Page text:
• Employers with 5 or more employees must offer paid sick leave to their employees who’ve worked 80+ hours in a calendar year
    • Employers with 1–4 employees must offer unpaid sick leave to their employees who’ve worked 80+ hours in a calendar year
    • You earn 1 hour of paid sick leave for each 30 hours you’ve worked
    • You can earn up to 40 hours of paid sick leave each year
    • Your employer must keep a record of how much paid sick leave you’ve earned
    • *NOTE* You may use paid sick leave when your employer’s business closes due to a public health emergency or you need to care for a child whose school or child care provider closed due to a public health emergency!

New York City’s paid sick and safe leave laws also protect workers seeking services, legal remedies, or are otherwise protecting themselves or a family member who may be the victim of any act or threat of domestic violence or unwanted sexual physical contact, stalking, or human trafficking.


Effective as of April 2, 2020,  some New York workers will also have access to COVID-19 paid sick leave. Some employers in New York State are now required to provide at least five days of job protected, paid sick leave to employees who need to take leave because they or their minor dependent child are under a mandatory or precautionary order of quarantine or isolation due to COVID-19. 

Workers are eligible for this leave if…

    1. … the worker is subject to a Federal, State, or local quarantine or isolation order related to COVID-19;
    2. has been advised by a health care provider to self-quarantine related to COVID-19;
    3. is experiencing COVID-19 symptoms and is seeking a medical diagnosis;
    4. is caring for an individual subject to an order described in (1) or self-quarantine as described in (2);
    5. is caring for a child whose school or place of care is closed (or child care provider is unavailable) due to COVID-19 related reasons; or
    6. is experiencing any other substantially-similar condition specified by the U.S. Department of Health and Human Services.

Workers are eligible for paid sick days depending on the business’s size and income.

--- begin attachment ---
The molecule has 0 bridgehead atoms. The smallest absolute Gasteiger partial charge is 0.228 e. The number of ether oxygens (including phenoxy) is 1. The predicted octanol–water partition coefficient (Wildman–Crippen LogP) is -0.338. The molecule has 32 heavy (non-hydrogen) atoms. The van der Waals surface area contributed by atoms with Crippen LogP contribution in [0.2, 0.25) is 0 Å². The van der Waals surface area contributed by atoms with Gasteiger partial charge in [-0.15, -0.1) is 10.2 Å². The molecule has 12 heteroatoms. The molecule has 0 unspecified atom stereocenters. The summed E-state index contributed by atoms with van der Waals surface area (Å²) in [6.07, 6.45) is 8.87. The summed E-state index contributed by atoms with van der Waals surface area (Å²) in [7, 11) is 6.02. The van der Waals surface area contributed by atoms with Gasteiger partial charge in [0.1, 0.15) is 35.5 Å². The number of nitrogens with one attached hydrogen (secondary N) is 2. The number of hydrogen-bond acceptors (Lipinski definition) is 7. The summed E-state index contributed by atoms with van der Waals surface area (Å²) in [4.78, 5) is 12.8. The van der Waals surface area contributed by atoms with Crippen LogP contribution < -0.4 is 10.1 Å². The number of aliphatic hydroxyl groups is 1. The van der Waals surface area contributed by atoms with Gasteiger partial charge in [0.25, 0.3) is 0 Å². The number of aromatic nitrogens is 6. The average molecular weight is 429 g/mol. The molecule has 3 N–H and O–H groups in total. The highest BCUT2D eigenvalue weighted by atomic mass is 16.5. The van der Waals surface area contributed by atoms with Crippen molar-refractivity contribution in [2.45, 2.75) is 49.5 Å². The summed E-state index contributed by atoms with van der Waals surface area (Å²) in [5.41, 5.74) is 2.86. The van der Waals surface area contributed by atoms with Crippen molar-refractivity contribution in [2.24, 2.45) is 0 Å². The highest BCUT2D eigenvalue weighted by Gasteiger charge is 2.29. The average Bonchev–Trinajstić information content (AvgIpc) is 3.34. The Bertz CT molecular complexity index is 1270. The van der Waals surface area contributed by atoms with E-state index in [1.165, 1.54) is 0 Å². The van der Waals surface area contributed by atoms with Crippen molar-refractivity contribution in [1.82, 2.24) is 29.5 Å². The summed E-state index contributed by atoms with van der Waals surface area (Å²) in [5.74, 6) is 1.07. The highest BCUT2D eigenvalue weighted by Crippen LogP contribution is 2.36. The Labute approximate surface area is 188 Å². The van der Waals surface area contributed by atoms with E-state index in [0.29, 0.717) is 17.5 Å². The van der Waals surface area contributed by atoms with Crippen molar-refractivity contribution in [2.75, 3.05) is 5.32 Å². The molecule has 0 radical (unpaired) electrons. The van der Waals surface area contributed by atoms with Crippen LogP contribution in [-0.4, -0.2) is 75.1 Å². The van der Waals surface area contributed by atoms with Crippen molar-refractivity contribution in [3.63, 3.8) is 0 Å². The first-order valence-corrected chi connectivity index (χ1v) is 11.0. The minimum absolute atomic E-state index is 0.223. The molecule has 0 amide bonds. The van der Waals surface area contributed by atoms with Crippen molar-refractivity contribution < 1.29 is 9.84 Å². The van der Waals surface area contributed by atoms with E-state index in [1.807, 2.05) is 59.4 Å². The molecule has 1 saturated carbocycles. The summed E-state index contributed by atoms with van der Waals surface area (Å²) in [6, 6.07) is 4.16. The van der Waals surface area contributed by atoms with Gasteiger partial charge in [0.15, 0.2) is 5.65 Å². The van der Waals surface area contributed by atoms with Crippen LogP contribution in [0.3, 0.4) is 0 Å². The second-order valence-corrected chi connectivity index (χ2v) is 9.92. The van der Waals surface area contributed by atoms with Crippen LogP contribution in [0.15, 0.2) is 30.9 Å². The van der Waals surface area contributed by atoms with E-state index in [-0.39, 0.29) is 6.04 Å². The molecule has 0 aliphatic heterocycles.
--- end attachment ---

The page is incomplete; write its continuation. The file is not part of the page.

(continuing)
• Businesses with 1–10 employees (as of 4/1/20) making $1,000,000 or less in 2019 are not required to provide new paid sick days. Instead, workers can use Paid Family Leave and disability benefits to take time off from work due to the coronavirus.
    • Businesses with 1–10 employees (as of 4/1/20) making over $1,000,000 in 2019 must provide at least five paid sick days.
    • Businesses with 11–99 employees (as of 4/1/20) must provide at least five paid sick days.
    • Businesses with 100 or more employees (as of 4/1/20) must provide at least 14 paid sick days.

If you feel you were laid off before the April 1, 2020 deadline so that your employer did not need to provide paid sick leave, contact us at


If you have noticed any of the following practices, you should file a complaint with the Department of Labor. 

    • You qualify for COVID-19 paid sick leave (effective as of April 2, 2020) and your employer refuses to pay it
    • You are being directed to work at a non-essential business
    • Your employer has failed to pay your earned sick pay or paid time off
    • Your employer has failed to pay your earned wages or pay for all of the hours you worked
    • Your employer has threatened or fired you for reasons related to COVID-19
    • Your employer is forcing you to work when you are sick
    • You know about a business that is non-essential and is operating

For more legal information about your rights in the workplace, check out Outten & Golden LLP’s COVID-19 FAQ

Staying Healthy and Informed

Check out these essential resources to find out how you can avoid becoming ill from COVID-19 and support your community’s health.

CARES (Coronavirus Aid, Relief, and Economic Security) Act

The federal government has passed a bill expanding protections and benefits for workers impacted by COVID-19. Gothamist reports the bill offers the following:

  • Single people with a social security number earning under $75,000 and married couples with a combined income up to $150,000 will soon receive a one-time check of $1,200. Parents who meet that standard will get an additional $500 per child up to 16 years old.
  • Those accessing unemployment will receive $600 on top of their weekly benefits for up to four months. The benefit will be broadened to include those who don’t typically qualify for unemployment, including part-time workers, gig workers, and freelancers experiencing financial hardship due to COVID-19. Additional unemployment benefits will be available for 39 weeks, which should carry workers through the end of 2020.

However, the bill explicitly excludes undocumented immigrants and mixed status families, including those who pay taxes. The bill also funnels $500 billion to states and corporations, with little restriction on how the money is used; progressive nonprofits are expecting the Trump administration will be directing that funding to inflate the wallets of CEOs and shareholders, rather that support the working people who are most greatly impacted by the pandemic.